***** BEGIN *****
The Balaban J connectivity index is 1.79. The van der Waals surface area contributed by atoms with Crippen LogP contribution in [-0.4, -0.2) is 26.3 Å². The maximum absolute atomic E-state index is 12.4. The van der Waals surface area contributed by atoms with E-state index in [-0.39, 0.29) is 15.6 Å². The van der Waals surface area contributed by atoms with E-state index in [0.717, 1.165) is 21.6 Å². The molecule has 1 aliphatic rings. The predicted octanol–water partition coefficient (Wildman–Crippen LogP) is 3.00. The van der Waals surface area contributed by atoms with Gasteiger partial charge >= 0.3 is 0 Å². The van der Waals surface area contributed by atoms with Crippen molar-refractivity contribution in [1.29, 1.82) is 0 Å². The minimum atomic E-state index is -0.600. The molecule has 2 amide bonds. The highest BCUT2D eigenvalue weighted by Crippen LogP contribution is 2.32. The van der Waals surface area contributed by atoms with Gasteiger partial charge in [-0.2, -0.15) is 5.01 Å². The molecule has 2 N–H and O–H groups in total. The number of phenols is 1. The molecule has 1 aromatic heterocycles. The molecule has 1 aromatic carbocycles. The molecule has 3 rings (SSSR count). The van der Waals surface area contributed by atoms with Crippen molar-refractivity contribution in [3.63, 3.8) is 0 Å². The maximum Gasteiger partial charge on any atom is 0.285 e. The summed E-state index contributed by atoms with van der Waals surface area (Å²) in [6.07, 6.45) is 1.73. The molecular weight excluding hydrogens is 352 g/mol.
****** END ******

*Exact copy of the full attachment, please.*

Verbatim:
The Balaban J connectivity index is 1.79. The van der Waals surface area contributed by atoms with Crippen LogP contribution in [-0.4, -0.2) is 26.3 Å². The maximum absolute atomic E-state index is 12.4. The van der Waals surface area contributed by atoms with E-state index in [-0.39, 0.29) is 15.6 Å². The van der Waals surface area contributed by atoms with E-state index in [0.717, 1.165) is 21.6 Å². The molecule has 1 aliphatic rings. The predicted octanol–water partition coefficient (Wildman–Crippen LogP) is 3.00. The van der Waals surface area contributed by atoms with Gasteiger partial charge >= 0.3 is 0 Å². The van der Waals surface area contributed by atoms with Crippen molar-refractivity contribution in [1.29, 1.82) is 0 Å². The minimum atomic E-state index is -0.600. The molecule has 2 amide bonds. The highest BCUT2D eigenvalue weighted by Crippen LogP contribution is 2.32. The van der Waals surface area contributed by atoms with Gasteiger partial charge in [-0.2, -0.15) is 5.01 Å². The molecule has 2 N–H and O–H groups in total. The number of phenols is 1. The molecule has 1 aromatic heterocycles. The molecule has 1 aromatic carbocycles. The molecule has 3 rings (SSSR count). The van der Waals surface area contributed by atoms with Crippen molar-refractivity contribution in [3.63, 3.8) is 0 Å². The maximum Gasteiger partial charge on any atom is 0.285 e. The summed E-state index contributed by atoms with van der Waals surface area (Å²) in [6.07, 6.45) is 1.73. The molecular weight excluding hydrogens is 352 g/mol.